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# Maximum Subinterval Likelihood

The maximum likelihood estimator MIL (Qin et al 1996) is extended to handle data recorded with a varying stimulus. We consider the stimulus as piece-wise constant, and adjust the transition matrices each time it changes. This may split some events, so we derive a transition probability matrix that allows subsequent events in the same class. Thus the new name, maximum subinterval likelihood.

See the source code: browse

## MIL Background

In MIL, the conditional likelihood of a dwell in class a and the following transition to class b is given as

$$\begin{equation} {}_e\!G_{ab}(t) = e^{{}_e\!Q_{aa}t'}{}_e\!Q_{ab} \label{eq:eGab} \end{equation}$$

where

$$\begin{equation} t' = t - t_d \label{eq:tp} \end{equation}$$ $$\begin{equation} {}_e\!Q_{aa} = Q_{aa} - Q_{a\bar{a}}(I - e^{Q_{\bar{a}\bar{a}}t_d})Q_{\bar{a}\bar{a}}^{-1}Q_{\bar{a}a} \label{eq:eQaa} \end{equation}$$ $$\begin{equation} {}_e\!Q_{ab} = e^{t_dQ_{a\bar{a}}(I - e^{Q_{\bar{a}\bar{a}}t_d})Q_{\bar{a}\bar{a}}^{-1}Q_{\bar{a}a}} \times [Q_{ab} - Q_{ac}(I - e^{Q_{cc}t_d})Q_{cc}^{-1}Q_{cb}] \label{eq:eQab} \end{equation}$$

$${}_e\!Q_{ab}$$ is calculated differently in modern QUB:

$$\begin{equation} {}_e\!Q_{ab} = [Q_{ab} - Q_{ac}(I - e^{Q_{cc}t_d})Q_{cc}^{-1}Q_{cb}]e^{Q_{bb}t_d} \label{eq:eQab2} \end{equation}$$

The forward function is

$$\begin{equation} \alpha^{\tau}_k = \alpha^{\tau}_{k-1}{}_e\!G_{a_ka_{k+1}}(t_k) \label{eq:alpha} \end{equation}$$

and

$$\begin{equation} LL = log(\alpha^{\tau}_L 1) \label{eq:ll} \end{equation}$$

## Subinterval Likelihood

Following the lead of Colquhoun and Hawkes (1982), eq \eqref{eq:eGab} combines the conditional probability of staying in class a (at least apparently) with the probability per second of going to class b. The resulting probabilities per second are often greater than 1, so their use as likelihoods in MIL leads to surreal "LL". This is mainly just an annoyance, but it does prevent use of Aikaike and Bayes information criteria.

A more serious difficulty for MSL is that the stimulus may change mid-dwell, and with it the Q matrix. We need a formula that allows for subsequent dwells of the same class. In equation \eqref{eq:eGab}, $$e^{{}_e\!Q_{aa}t'}$$ does not depend on the event ending after time t. So the likelihood of a partial dwell is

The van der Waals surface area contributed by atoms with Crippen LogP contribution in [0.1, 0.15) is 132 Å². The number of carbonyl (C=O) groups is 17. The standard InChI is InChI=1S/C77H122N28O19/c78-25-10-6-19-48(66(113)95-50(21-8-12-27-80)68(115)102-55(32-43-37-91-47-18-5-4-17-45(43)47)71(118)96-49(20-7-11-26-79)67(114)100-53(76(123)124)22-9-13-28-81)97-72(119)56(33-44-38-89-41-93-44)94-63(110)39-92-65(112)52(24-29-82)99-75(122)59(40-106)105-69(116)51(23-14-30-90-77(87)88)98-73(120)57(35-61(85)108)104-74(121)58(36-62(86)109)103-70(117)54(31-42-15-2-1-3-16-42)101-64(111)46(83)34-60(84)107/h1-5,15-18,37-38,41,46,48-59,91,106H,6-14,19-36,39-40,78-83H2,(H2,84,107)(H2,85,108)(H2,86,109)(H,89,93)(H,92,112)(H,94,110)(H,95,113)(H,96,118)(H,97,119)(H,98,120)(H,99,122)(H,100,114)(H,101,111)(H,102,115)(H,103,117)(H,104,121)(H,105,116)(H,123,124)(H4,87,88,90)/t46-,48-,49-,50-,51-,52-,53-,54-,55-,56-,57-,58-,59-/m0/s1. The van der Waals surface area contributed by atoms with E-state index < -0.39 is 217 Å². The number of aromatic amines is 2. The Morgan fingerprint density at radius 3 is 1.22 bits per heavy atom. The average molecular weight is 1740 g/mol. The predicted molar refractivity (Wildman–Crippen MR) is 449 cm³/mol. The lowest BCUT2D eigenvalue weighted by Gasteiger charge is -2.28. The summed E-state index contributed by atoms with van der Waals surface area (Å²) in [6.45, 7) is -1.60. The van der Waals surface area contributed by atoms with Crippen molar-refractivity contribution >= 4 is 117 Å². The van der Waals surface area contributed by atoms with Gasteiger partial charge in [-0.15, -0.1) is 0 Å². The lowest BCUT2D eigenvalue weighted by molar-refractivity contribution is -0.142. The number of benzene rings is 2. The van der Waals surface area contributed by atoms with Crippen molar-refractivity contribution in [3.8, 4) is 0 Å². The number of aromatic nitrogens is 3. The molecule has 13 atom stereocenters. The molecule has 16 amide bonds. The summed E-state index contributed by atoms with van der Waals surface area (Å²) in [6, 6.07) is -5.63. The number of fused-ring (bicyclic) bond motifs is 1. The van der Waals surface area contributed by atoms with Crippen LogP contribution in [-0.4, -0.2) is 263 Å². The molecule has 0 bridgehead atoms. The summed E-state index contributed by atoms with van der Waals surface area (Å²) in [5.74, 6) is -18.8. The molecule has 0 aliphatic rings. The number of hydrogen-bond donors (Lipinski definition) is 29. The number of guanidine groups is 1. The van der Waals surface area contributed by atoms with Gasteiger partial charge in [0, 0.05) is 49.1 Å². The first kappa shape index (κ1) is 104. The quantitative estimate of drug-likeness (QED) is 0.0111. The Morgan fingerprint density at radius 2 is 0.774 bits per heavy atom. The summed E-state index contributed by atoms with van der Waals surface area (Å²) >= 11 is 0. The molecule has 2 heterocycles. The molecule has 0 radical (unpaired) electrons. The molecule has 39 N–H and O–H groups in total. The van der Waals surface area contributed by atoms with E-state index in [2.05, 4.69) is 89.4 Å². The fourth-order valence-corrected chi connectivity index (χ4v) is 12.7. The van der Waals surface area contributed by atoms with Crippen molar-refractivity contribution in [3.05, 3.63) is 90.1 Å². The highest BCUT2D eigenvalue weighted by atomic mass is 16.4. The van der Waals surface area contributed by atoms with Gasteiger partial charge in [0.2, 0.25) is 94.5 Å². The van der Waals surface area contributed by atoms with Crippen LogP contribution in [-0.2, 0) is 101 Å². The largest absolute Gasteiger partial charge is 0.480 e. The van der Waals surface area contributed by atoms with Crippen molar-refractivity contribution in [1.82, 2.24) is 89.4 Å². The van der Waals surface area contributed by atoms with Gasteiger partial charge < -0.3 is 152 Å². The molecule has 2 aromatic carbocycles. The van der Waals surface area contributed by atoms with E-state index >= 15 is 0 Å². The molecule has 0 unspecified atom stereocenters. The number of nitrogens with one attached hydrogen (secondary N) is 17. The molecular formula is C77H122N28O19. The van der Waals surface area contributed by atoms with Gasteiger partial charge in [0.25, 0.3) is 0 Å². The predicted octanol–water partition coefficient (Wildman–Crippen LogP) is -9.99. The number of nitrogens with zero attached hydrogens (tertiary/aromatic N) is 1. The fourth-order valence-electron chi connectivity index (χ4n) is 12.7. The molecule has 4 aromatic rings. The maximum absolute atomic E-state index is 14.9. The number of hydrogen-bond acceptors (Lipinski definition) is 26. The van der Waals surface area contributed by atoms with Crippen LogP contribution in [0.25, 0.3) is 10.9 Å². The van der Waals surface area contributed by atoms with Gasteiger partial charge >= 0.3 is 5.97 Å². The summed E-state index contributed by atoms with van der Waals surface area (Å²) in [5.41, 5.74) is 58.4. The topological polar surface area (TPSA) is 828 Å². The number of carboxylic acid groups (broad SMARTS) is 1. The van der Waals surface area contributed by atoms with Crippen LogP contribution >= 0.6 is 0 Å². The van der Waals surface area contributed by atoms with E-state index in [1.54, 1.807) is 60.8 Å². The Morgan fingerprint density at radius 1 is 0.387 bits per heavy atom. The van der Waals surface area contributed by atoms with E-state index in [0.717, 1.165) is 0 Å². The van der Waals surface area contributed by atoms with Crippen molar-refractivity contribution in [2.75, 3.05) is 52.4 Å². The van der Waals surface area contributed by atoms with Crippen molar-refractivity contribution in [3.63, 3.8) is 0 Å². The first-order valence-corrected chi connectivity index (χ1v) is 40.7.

$$\begin{equation} L_a(t) = e^{{}_e\!Q_{aa}(t - t_d)} \label{eq:La} \end{equation}$$

The final $$t_d$$ of each event is spent mysteriously in transition, whether back to the same class or into a new one. This is the conditional likelihood of being in class b after exactly $$t_d$$:

$$\begin{equation} Adead = e^{Q t_d} \label{eq:Adead} \end{equation}$$ $$\begin{equation} L_{ab} = Adead_{ab} = Adead_{i \in a,j \in b} \label{eq:Lab} \end{equation}$$

Put them together in a new forward function and get LL from \eqref{eq:alpha}:

$$\begin{equation} \alpha^{\tau}_k = \alpha^{\tau}_{k-1} L_a(t_k) L_{a_ka_{k+1}} \label{eq:alphatau} \end{equation}$$

## Constrained Parameters

This is the algorithm used by MIL, Mac etc to transform between k, a column vector of $$N_k$$ rate constants, constrained by

$$\begin{equation} A_{in} \cdot k = B_{in} \label{eq:Ain} \end{equation}$$

and the free parameters $$p \in \Re^{N_p}$$ used by the optimizer. A and B are derived so that

$$\begin{equation} k = A \cdot p + B, and \label{eq:k} \end{equation}$$ $$\begin{equation} p = A^T \cdot k \label{eq:p} \end{equation}$$

In the final section I extend the method to scale all free parameters to start at 1.

### Clean up Constraints

#### Remove linearly dependent constraints

The Singular Value Decomposition (SVD) technique below doesn't work well when constraints duplicate each other; that is, none of the augmented vectors $$c_i^T = \left [ A_{ij} \vdots B_i \right ]$$ may be a linear combination of the others. To find and eliminate these constraints, build C out of rows $$c_i$$: $$\begin{equation} C = \left [ A \vdots B \right ]^T \label{eq:c} \end{equation}$$

define the partitions: